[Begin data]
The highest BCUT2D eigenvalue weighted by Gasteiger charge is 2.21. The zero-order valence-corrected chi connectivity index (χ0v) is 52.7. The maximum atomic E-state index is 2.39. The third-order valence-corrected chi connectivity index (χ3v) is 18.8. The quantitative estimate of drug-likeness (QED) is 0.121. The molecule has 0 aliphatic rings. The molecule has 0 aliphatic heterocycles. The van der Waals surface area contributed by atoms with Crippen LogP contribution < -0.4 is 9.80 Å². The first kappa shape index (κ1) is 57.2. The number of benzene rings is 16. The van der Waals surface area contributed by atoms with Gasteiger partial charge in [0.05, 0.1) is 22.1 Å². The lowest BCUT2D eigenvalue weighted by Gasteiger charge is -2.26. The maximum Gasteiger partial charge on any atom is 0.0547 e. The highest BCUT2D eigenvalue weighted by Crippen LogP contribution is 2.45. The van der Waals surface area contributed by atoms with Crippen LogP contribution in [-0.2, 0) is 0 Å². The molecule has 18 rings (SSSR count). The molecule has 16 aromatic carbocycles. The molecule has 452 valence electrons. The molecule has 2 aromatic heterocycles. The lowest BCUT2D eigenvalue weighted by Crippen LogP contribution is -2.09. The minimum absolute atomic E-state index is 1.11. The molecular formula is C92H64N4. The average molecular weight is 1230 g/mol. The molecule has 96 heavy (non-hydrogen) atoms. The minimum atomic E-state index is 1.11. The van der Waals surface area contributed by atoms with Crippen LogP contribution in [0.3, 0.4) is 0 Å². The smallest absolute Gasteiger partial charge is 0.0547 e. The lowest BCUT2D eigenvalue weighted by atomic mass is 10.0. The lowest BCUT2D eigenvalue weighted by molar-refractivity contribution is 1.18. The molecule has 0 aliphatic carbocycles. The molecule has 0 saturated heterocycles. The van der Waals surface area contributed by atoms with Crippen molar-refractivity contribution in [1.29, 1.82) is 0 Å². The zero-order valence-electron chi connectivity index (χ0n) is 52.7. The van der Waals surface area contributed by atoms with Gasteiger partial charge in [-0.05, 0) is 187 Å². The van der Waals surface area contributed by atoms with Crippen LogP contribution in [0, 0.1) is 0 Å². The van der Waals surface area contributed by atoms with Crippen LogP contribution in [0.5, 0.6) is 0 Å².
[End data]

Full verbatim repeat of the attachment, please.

The highest BCUT2D eigenvalue weighted by Gasteiger charge is 2.21. The zero-order valence-corrected chi connectivity index (χ0v) is 52.7. The maximum atomic E-state index is 2.39. The third-order valence-corrected chi connectivity index (χ3v) is 18.8. The quantitative estimate of drug-likeness (QED) is 0.121. The molecule has 0 aliphatic rings. The molecule has 0 aliphatic heterocycles. The van der Waals surface area contributed by atoms with Crippen LogP contribution < -0.4 is 9.80 Å². The first kappa shape index (κ1) is 57.2. The number of benzene rings is 16. The van der Waals surface area contributed by atoms with Gasteiger partial charge in [0.05, 0.1) is 22.1 Å². The lowest BCUT2D eigenvalue weighted by Gasteiger charge is -2.26. The maximum Gasteiger partial charge on any atom is 0.0547 e. The highest BCUT2D eigenvalue weighted by Crippen LogP contribution is 2.45. The van der Waals surface area contributed by atoms with Crippen LogP contribution in [-0.2, 0) is 0 Å². The molecule has 18 rings (SSSR count). The molecule has 16 aromatic carbocycles. The molecule has 452 valence electrons. The molecule has 2 aromatic heterocycles. The lowest BCUT2D eigenvalue weighted by Crippen LogP contribution is -2.09. The minimum absolute atomic E-state index is 1.11. The molecular formula is C92H64N4. The average molecular weight is 1230 g/mol. The molecule has 96 heavy (non-hydrogen) atoms. The minimum atomic E-state index is 1.11. The van der Waals surface area contributed by atoms with Crippen LogP contribution in [0.3, 0.4) is 0 Å². The smallest absolute Gasteiger partial charge is 0.0547 e. The lowest BCUT2D eigenvalue weighted by atomic mass is 10.0. The lowest BCUT2D eigenvalue weighted by molar-refractivity contribution is 1.18. The molecule has 0 aliphatic carbocycles. The molecule has 0 saturated heterocycles. The van der Waals surface area contributed by atoms with Crippen molar-refractivity contribution in [1.29, 1.82) is 0 Å². The zero-order valence-electron chi connectivity index (χ0n) is 52.7. The van der Waals surface area contributed by atoms with Gasteiger partial charge in [-0.05, 0) is 187 Å². The van der Waals surface area contributed by atoms with Crippen LogP contribution in [0, 0.1) is 0 Å². The van der Waals surface area contributed by atoms with Crippen LogP contribution in [0.5, 0.6) is 0 Å².